Girls for Leaders Club
Today there are still many challenges that leave young women prone to risk and discrimination. The Girls for Leaders program seeks to redress this balance, enabling young women to assert themselves and speak out against gender-based violence. However, this does not come easily; many of the challenges faced by women are entrenched within cultural practices, and consistent support and education remains vital.
Having been signed by the ministry of education, our curriculum reaches over 2500 girls over three counties. We provide essential knowledge for these students in sexual reproductive health rights (SRHR), menstrual hygiene, GBV, reporting sexual abuse and careers advice. But this program is not just an education; it’s a community that hosts clubs, entertainment and debates, while distributing sanitary towels to over 2500 girls throughout the year and 3000 solar lamps annually to boys and girls.
Young women often struggle to attend school during their menstruation, simply due to a lack of knowledge and resources. Many also fail to reach secondary school due to unwanted pregnancy, early marriage or parental gender bias. With Girls for Leaders, we take careful attention to combat these problems and ensure that our students can transition onto secondary school. Today, we are very proud to announce that the primary to secondary school transition average has increased from 57% in 2015 to a staggering 98% in 2019 in our Rongai and Mogotio sub counties. This year is also our first for awarding secondary school scholarships to five —male and female— students.
End Female Genital Mutilation
FGM has been recognized as a violation of the rights of women and girls by several international and regional human rights instruments. The Sustainable Development Goals include a specific target to eliminate all harmful practices, such as child, early and forced marriage and FGM/C, by the year 2030.
What are the implications of lack of education and FGM? 2 out of 10 girls (15%) aged 15-19 years in Baringo County have undergone FGM and have began childbearing, teenage pregnancies often result from low use of contraceptives and unmet need for contraceptives.
Empowering young people is crucial, we work with female survivors who have a powerful voice and play a central role. We work with women who used to do the Circumcision as champions to end FGM. We work with youth through Sport and edu-tainment to reach and engage young people in a fun way.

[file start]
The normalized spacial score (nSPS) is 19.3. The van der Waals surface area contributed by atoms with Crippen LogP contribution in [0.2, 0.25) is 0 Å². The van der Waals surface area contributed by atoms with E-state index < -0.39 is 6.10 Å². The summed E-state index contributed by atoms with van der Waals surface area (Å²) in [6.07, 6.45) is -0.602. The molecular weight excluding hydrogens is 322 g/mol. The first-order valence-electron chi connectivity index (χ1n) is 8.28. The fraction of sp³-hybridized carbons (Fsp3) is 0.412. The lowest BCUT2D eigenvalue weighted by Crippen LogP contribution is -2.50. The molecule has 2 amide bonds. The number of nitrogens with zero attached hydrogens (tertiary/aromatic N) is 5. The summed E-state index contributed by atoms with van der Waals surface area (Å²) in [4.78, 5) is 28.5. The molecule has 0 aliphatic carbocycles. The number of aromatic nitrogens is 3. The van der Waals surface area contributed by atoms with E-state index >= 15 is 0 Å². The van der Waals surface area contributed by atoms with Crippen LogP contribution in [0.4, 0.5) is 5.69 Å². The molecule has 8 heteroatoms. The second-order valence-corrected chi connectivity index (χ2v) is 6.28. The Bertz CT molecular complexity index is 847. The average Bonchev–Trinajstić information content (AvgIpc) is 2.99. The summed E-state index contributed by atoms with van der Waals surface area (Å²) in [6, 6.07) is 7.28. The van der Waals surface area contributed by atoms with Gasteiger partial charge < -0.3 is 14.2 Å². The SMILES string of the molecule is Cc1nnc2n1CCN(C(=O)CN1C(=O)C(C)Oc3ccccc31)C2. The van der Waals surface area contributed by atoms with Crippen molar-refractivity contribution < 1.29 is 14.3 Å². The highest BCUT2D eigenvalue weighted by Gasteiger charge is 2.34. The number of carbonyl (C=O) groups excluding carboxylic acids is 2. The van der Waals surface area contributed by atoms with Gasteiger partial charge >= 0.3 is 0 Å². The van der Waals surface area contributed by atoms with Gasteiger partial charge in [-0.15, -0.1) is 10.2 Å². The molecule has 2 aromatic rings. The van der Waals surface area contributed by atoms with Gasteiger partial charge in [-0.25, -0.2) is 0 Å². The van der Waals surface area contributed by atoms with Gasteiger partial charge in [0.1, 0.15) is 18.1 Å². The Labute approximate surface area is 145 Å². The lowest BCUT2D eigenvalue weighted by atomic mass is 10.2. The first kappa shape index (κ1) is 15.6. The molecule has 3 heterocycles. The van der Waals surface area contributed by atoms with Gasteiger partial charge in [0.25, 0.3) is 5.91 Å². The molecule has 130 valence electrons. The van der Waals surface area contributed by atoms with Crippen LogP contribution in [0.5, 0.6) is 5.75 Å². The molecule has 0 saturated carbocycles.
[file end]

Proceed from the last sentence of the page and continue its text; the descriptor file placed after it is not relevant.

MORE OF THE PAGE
In our communities in Baringo County, there is a close relationship between FGM and poverty and one of the most effective way that we have used to educate our communities to end this retrogressive culture is through the engagement of Boys and men through Boys for Change program. We work with all the 35 schools and 30 villages to raise awareness through dialogues, sports, forums and radio shows on the effects of FGM on women and the community.
Sexual Reproductive Health Education in Schools
Education is an important determinant for sexual and reproductive health particularly among girls. Girls who complete secondary and higher education have better sexual and reproductive health outcomes. Whilst Baringo County and Rongai Sub County is doing well on primary school enrollment at 85%, less than half (45%) of children in the official secondary school-age are enrolled in secondary school. In Baringo County only 8% of currently married girls aged 15 – 19 use modern contraceptives according to (KDHS 2014). This is mainly due to lack of accessibility, lack of information and poor infrastructure.
We conduct weekly workshops in 35 schools to build the capacities for girls to improve performance of girls from underserved communities in rural areas, understand their sexual reproductive health rights and reporting systems of abuses including rape and all forms of gender based violence. We provide Sanitary Pads to over 2500 girls every year and provide solar lamps to 3000 students to improve studies at home because most of these children do not have access to electricity.
Through our Youth Peer Provider program, youth peers go to schools to conduct debates, use our curriculum to train on SRHR and through our inhouse youth friendly nurse, students are able to access SRH services.
In 2017 donations from all-over the world transformed
the lives of more than 5,000 people